Great Train robber Ronnie Biggs is likely to be freed by Valentine's Day next year, said a family spokeswoman.
Judy Totton told the BBC News website: "We understand that this is what the government has indicated. We are very very hopeful."
The Ministry of Justice said it did not comment on individual cases.
Biggs was jailed for 30 years for his part in the 1963 robbery but escaped and went on the run. He returned in 2001 to serve the rest of his sentence.
Biggs, 79, has been in poor health after suffering a series of strokes and heart attacks.
His son Michael has long campaigned for his father to be released on compassionate grounds.
Ms Totton said: "It was such a long sentence in comparison to the sentences meted out nowadays."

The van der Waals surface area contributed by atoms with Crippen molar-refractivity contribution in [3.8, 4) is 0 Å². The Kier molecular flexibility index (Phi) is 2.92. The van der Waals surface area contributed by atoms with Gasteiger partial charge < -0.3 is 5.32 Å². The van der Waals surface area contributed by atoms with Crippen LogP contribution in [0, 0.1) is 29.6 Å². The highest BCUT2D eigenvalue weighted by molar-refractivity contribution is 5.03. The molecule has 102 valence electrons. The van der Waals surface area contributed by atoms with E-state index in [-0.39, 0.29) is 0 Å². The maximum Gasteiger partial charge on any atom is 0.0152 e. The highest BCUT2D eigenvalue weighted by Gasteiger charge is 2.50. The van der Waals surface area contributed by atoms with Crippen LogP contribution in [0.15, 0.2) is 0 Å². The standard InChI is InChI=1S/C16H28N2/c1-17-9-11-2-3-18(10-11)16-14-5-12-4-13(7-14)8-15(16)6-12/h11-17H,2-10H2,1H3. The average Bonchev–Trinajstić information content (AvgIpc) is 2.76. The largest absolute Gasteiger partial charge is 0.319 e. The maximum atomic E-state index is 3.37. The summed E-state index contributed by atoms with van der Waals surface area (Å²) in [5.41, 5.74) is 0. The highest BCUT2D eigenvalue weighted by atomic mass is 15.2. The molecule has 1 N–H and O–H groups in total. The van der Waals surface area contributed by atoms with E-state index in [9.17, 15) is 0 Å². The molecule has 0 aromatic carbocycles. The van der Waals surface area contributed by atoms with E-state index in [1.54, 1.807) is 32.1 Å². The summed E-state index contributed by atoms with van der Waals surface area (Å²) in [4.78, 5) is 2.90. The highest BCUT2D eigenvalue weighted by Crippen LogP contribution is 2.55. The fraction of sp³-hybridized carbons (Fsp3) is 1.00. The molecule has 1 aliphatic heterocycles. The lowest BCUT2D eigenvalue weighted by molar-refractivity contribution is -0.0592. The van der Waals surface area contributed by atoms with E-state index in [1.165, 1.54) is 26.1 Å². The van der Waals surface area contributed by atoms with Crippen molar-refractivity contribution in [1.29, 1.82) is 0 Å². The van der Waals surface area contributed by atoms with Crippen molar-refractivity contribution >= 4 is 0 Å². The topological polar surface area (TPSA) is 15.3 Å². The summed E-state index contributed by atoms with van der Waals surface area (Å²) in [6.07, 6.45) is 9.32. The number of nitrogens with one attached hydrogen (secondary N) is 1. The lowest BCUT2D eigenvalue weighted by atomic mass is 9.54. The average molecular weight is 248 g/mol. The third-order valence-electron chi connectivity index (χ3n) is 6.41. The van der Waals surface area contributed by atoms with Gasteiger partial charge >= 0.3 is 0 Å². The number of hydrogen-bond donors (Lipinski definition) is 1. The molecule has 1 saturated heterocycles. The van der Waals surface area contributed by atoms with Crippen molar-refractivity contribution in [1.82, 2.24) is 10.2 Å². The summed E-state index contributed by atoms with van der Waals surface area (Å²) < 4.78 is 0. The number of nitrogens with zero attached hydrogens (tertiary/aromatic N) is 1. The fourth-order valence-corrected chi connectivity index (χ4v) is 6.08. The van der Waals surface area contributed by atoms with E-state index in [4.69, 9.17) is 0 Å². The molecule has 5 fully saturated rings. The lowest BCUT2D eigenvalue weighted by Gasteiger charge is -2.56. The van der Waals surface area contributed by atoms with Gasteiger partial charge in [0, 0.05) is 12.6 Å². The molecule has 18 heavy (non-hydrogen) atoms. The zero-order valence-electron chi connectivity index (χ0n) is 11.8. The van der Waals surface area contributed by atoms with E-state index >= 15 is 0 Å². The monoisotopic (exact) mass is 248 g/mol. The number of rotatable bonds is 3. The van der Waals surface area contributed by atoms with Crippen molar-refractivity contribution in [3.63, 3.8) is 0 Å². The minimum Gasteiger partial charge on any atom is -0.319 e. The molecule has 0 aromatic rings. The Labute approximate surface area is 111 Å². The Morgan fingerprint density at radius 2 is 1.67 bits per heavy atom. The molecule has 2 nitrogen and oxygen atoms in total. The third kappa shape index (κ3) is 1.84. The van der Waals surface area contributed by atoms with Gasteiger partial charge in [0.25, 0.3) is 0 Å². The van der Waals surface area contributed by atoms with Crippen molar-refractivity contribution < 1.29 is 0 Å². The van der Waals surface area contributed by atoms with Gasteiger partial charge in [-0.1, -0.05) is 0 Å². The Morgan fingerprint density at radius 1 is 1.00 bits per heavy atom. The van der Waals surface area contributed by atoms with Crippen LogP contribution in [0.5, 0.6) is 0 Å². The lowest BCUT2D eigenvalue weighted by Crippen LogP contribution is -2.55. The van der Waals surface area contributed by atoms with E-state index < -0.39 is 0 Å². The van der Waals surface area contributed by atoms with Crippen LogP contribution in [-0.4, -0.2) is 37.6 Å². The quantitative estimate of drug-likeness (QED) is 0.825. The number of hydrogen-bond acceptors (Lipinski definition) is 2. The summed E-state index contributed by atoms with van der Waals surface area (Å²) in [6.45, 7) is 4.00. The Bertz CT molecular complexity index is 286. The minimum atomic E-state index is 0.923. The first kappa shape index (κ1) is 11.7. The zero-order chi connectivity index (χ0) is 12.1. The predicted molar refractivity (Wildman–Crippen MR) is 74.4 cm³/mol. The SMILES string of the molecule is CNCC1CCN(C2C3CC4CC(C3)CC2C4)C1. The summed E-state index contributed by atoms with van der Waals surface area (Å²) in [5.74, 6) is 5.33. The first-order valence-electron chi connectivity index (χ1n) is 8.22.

The Guardian reported that plans were under way to find a private nursing home for Biggs in north London, to be near his son.
Ms Totton said she did not know on what basis Biggs would be released.
But she said she had spoken to Michael Biggs, who was in Brazil, and he also seemed hopeful that his father would be freed soon.
A Ministry of Justice spokeswoman said prisoners could be released on compassionate grounds, for example if a person was suffering from a terminal illness or where they were bedridden.
Biggs was transferred from the high security Belmarsh prison, in south-east London, in June 2007 to a unit at Norwich Prison for elderly inmates on life sentences, on compassionate grounds.
Biggs had served only 15 months of his 30-year-sentence when he escaped from Wandsworth Prison.
He was on the run for 35 years after fleeing to Paris and Australia and then Brazil.
His lawyers have previously written to the Parole Board arguing Biggs should be released having nearly served a third of his sentence including time spent in custody abroad.
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